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Fri, Aug 11, 2017, 5:13pm (UTC -5) | 🔗
Re: Star Trek VI: The Undiscovered Country

As the story goes, only 18 months or so passed between the time Meyer and Nimoy hatched out the movie's concept, and the premiere date. The production does appear to come off as rushed. Certain lines of dialogue appear to not have "ended" the way humans (or even Klingons) normally finish a sentence. The resolution murder mystery itself would probably give Nancy Drew a chuckel (expand search to include uniforms.... find uniforms... conveniently run into the wearer of the uniforms who had just been shot)... OK, so the plot isn't air-tight.

There is plot, though, and then there is story, and Star Trek VI, unique among all 13 of the Star Trek films, is actually ABOUT something from beginning to end. And unlike the other movies - for examlple, the overly referential III and VII - ir is not about the Star Trek universe - it is about something in our universe.

it's about the fear Kirk described when "the end of history" is perceived by a society to be upon it. " The "end of history" line came from phiolosopher Francis Fukuyama, who mused the end of history was upon us once the Cold War ended. He wondered, at that point, whether nations had reached the end point of their evolution, with certain nations with certain ideals to be forever history's "winners" and others with discarded ideas to be history's "losers."

As Fukuyama would admit, though, September 11 proved that , "We haven't run out of history quite yet."

I found the storyline of the Berlin Wall coming down in space to be compelling - uniike shopworn science fiction staples like the search for God or the Robot God, the fountain of youth, time travel, and so forth.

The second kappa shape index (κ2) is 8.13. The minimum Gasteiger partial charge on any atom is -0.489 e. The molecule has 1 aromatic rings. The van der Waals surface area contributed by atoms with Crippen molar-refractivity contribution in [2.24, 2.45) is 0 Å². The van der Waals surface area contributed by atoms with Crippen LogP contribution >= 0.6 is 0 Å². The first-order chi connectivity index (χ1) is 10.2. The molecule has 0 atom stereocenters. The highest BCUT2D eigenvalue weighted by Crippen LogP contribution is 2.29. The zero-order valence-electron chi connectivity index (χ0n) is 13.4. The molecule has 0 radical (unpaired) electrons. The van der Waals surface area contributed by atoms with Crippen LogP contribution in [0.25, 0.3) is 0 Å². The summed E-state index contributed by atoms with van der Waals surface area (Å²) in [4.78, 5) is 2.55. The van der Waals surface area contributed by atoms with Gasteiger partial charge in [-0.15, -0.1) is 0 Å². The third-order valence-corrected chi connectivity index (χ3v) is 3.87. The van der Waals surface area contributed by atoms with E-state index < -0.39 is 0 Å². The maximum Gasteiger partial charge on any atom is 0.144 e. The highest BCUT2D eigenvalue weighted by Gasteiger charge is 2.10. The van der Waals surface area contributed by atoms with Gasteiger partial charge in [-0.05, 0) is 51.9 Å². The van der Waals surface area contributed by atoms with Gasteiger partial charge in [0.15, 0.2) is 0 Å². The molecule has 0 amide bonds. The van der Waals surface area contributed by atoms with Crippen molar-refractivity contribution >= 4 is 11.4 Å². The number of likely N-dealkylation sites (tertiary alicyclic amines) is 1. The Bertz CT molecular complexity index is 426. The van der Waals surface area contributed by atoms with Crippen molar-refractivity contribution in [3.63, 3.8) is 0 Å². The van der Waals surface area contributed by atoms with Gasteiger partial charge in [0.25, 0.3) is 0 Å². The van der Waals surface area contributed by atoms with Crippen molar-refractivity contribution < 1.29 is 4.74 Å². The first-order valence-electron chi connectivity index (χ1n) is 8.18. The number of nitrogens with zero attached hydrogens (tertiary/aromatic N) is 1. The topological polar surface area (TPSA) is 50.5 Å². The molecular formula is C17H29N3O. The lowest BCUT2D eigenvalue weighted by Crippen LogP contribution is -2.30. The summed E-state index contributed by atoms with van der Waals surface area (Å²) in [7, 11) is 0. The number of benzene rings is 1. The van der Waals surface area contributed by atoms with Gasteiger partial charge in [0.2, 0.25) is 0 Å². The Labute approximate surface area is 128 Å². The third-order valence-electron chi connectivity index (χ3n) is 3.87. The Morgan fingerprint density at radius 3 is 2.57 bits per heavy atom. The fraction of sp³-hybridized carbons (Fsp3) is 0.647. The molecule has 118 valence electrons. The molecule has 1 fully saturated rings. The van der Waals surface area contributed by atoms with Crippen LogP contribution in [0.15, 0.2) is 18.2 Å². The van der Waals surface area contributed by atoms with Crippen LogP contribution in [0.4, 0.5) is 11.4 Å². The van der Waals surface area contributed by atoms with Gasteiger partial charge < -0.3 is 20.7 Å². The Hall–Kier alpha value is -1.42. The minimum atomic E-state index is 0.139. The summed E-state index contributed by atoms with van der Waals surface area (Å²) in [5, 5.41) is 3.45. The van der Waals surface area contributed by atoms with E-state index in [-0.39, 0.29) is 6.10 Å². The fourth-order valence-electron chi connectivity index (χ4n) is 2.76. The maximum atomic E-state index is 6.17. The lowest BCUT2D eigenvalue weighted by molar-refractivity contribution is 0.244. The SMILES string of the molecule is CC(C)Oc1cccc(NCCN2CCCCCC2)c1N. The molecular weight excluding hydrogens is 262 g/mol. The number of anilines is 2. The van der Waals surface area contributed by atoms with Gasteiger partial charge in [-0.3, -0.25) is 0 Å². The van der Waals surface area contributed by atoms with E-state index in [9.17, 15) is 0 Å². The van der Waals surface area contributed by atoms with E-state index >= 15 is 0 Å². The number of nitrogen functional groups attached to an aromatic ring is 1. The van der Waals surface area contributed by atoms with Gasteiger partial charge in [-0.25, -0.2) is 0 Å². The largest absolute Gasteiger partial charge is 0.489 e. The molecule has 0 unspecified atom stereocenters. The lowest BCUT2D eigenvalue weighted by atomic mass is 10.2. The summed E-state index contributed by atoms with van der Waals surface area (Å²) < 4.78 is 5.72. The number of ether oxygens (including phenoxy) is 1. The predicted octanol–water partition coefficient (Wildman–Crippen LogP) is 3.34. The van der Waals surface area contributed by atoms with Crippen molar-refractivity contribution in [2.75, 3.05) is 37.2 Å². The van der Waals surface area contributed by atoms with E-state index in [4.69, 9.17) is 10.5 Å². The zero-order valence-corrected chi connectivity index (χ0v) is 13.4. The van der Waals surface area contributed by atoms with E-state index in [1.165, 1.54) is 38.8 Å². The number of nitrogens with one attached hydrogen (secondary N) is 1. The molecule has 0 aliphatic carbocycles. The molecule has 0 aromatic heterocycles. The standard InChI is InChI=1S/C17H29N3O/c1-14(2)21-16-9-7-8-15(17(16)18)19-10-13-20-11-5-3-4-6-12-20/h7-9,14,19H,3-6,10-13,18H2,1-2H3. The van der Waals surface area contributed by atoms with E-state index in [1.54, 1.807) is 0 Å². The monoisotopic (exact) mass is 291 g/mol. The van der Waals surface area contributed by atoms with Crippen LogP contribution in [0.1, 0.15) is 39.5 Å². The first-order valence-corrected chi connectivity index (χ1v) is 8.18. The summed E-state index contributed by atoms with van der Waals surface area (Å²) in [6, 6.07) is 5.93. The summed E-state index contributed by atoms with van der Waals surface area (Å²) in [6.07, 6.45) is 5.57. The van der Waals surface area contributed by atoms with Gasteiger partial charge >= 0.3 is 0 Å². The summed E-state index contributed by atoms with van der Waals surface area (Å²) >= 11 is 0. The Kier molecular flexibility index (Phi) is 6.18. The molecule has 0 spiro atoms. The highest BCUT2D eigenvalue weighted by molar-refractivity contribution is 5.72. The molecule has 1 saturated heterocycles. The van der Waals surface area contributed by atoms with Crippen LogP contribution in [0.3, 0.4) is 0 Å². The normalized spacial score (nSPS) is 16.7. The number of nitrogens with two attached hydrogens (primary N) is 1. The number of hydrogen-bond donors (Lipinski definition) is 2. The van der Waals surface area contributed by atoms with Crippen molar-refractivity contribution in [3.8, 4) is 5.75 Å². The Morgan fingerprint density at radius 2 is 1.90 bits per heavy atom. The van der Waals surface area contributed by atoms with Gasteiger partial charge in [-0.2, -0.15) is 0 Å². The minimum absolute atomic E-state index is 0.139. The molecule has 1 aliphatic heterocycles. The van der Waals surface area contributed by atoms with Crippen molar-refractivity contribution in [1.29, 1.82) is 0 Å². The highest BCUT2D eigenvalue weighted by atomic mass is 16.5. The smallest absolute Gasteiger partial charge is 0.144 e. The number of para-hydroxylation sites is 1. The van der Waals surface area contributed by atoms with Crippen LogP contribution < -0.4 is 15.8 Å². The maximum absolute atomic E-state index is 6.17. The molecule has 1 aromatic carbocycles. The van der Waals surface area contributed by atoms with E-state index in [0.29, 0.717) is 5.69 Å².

Also, for the first 45 minutes or so, this movie is a genuine curveball. We REALLY don't know what's going to happen once Kirk and McCoy are arrested. Sure, we know that in the end things will be OK, but the screenwriting in this movie was much less paint-by-numbers than in previous (or subsequent) entries. Even a pretty good movie iike VIII had a conclusion that was fore-ordained (we knew First Contact would indeed happen...., Again. Not much suspense there).

Director Nicholas Meyer is a crowd please who knows how to use the camera, how to frame the action, and how to tell a story in visua terms. There is nothing wrong with that. Every one of the regulars was given something to do. Uhura got a chance to save the day, as did Sulu, and Chekov and Scotty played important roles in the investigation. These characters were actually portrayed, for once, as competent - not as comic weaklings or burn victims.

The special effects hold up even today, the music fit the tone of the movie, the action scenes were reasonably well-staged, and at times, you even got the impression that the things in the movie that were happening, were indeed actually happening. For example, the scene where Spock, Scotty, Chekov, Sulu and Uhura deduce (in true Holmes fashion) how the attack on the Klingon vessel occurred. 3 minutes of just dialogue and characters thinking. Try finding that in an action movie today - or in any movie made for mass entertainment.

My one complaint (other than the cheap theatrical trick that was the Spock mind-rape scene, which demeaned the character and the audience) was that the movie did take itself a little too seriously.... Some of the time. That's an offense, to be sure, but the movie is in good (or bad, as it were) company here: The Motion Picture, III (which was staged with the solemnity of a funeral), VII (with that mind-bogglingly awful scene of Picard's vision of fantasy life in the Nexus), IX (with its shallo pontification about genocide), took themselves and their ideas at least as seriously, and their ideas were seriously crummier than the ideas in VI.
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